Government Getting Away With What Plebes Can’tby Brad Warbiany
Over at Coyote Blog, Warren is discussing things that the NY Transit Authority can get away with that would get a private property owner fined:
New York City Transit has spent close to $1 billion to install more than 200 new elevators and escalators in the subway system since the early 1990s, and it plans to spend almost that much again for dozens more machines through the end of the next decade. It is an investment of historic dimensions, aimed at better serving millions of riders and opening more of the subway to the disabled.
These are the results:
One of every six elevators and escalators in the subway system was out of service for more than a month last year, according to the transit agency’s data.
The 169 escalators in the subway averaged 68 breakdowns or repair calls each last year, with the worst machines logging more than double that number. And some of the least reliable escalators in the system are also some of the newest, accumulating thousands of hours out of service for what officials described as a litany of mechanical flaws.
Two-thirds of the subway elevators — many of which travel all of 15 feet — had at least one breakdown last year in which passengers were trapped inside.
If this was private industry, it’s the sort of performance that an investigative journalist would be salivating over. If it were a private business, it would be a story about how the owner was putting people at risk all in an effort to save money.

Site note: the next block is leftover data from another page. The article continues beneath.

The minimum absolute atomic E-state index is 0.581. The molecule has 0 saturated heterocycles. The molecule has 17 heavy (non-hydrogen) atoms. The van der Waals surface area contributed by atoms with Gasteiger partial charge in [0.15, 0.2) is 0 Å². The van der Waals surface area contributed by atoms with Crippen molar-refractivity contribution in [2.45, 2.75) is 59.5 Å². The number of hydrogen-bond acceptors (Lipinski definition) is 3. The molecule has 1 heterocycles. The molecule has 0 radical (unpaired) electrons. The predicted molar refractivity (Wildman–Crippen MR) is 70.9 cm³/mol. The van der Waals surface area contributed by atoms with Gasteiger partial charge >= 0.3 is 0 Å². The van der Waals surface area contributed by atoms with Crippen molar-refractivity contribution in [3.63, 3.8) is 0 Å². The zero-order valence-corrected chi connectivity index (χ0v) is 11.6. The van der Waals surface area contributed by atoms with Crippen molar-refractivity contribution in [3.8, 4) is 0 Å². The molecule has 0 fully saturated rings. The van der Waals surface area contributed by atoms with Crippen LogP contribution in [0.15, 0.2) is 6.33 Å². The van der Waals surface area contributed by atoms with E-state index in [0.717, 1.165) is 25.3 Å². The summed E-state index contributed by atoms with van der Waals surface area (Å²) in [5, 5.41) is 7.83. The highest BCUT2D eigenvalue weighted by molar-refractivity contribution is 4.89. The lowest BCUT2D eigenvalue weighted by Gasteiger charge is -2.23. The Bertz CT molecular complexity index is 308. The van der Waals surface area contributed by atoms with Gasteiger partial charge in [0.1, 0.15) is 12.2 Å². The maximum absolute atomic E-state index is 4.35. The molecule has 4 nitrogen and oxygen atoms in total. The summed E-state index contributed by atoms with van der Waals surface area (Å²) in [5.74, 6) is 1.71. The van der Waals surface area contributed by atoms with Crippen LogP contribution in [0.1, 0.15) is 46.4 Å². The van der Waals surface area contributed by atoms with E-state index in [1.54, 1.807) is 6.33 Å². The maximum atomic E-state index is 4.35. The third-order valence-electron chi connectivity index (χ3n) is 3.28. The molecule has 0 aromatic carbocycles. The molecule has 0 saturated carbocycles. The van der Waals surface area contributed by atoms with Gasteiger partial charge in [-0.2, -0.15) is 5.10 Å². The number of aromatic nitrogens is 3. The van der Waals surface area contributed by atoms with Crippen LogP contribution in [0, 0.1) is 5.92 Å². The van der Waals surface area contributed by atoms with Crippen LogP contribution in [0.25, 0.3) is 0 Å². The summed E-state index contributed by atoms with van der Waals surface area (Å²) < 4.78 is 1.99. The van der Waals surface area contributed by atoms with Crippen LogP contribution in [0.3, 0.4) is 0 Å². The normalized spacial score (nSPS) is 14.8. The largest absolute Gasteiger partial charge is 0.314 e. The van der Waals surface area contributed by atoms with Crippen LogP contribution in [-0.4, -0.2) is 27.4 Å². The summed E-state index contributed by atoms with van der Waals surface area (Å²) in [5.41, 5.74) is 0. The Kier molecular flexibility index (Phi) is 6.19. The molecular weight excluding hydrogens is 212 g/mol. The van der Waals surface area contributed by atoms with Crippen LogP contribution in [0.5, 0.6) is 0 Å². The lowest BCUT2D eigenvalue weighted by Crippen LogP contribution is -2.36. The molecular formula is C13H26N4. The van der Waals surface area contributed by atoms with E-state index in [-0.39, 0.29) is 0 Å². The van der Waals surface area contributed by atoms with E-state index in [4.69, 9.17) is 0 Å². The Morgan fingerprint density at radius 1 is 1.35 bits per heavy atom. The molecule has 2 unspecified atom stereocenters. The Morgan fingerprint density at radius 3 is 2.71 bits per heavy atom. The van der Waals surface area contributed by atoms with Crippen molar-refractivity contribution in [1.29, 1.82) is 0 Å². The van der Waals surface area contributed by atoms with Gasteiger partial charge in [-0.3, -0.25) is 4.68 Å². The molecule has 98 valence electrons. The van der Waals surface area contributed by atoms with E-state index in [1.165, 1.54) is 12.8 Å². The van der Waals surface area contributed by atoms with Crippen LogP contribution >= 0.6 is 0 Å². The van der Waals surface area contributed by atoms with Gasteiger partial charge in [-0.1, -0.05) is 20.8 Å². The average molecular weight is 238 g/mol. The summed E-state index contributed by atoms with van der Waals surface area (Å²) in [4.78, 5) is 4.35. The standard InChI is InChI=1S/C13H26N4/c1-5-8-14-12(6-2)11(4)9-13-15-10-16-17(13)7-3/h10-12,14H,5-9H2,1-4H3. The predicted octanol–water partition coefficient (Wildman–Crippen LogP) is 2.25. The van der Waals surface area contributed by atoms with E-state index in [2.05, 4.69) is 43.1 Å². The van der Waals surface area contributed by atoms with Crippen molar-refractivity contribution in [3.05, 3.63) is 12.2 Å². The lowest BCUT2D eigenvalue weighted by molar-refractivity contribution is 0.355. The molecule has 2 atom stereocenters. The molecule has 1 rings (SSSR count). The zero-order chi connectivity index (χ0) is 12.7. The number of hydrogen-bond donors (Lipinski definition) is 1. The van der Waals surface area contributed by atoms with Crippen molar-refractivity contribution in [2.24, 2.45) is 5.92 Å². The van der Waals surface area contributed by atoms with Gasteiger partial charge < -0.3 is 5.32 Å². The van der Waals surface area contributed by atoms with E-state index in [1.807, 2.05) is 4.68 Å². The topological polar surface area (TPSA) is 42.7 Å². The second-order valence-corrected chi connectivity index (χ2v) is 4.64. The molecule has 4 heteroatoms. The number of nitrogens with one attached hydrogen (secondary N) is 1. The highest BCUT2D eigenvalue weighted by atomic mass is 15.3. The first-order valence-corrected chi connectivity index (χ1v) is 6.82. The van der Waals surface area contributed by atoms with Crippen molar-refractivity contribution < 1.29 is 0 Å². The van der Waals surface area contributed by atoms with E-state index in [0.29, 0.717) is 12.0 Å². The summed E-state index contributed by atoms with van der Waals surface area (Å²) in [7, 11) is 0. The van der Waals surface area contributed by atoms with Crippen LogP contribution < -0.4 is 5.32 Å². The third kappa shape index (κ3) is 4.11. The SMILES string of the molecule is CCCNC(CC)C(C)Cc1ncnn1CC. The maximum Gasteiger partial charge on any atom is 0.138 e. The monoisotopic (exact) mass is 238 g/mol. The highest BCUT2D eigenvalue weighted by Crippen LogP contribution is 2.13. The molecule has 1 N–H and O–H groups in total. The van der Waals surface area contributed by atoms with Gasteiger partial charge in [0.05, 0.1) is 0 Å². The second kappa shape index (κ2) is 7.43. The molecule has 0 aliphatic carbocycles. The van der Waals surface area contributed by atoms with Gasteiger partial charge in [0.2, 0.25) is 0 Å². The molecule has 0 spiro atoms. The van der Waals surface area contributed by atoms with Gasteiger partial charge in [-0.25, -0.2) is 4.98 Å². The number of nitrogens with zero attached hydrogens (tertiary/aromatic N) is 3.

But it’s not. It’s the government. So there’s wringing of hands and gnashing of teeth (by the article author, not Warren), and the tone of the argument is conciliatory and making excuses for why the situation is so bad and how sincere the government is about fixing it.
I read Warren’s post two days ago. And as I sat behind a public school bus today, I got a faceful of evidence that it’s not only the public elevators that are able to get away with service no private actor would. The bus was in front of me at a light, and as it left the light, a belched a cloud of foul-smelling gas that quickly permeated the inside of my closed, air-conditioned truck.
I thought to myself: “What would happen to me if my truck was throwing out those fumes?” I’m assuming it would fail emissions and probably not be allowed on the road. Not so for buses. In fact, a clean-air program has rated California‘s soot production and smog production as a “C” and “Poor” level, respectively, despite the fact that the state’s clean-up program, active since 2000, is rated as “Good”. I guess they missed this bus.
But hey, it’s not like they should hurry or anything, it’s only our kids on the bus. I’m sure most of the legislators’ kids are avoiding the bus on the way to their private schools.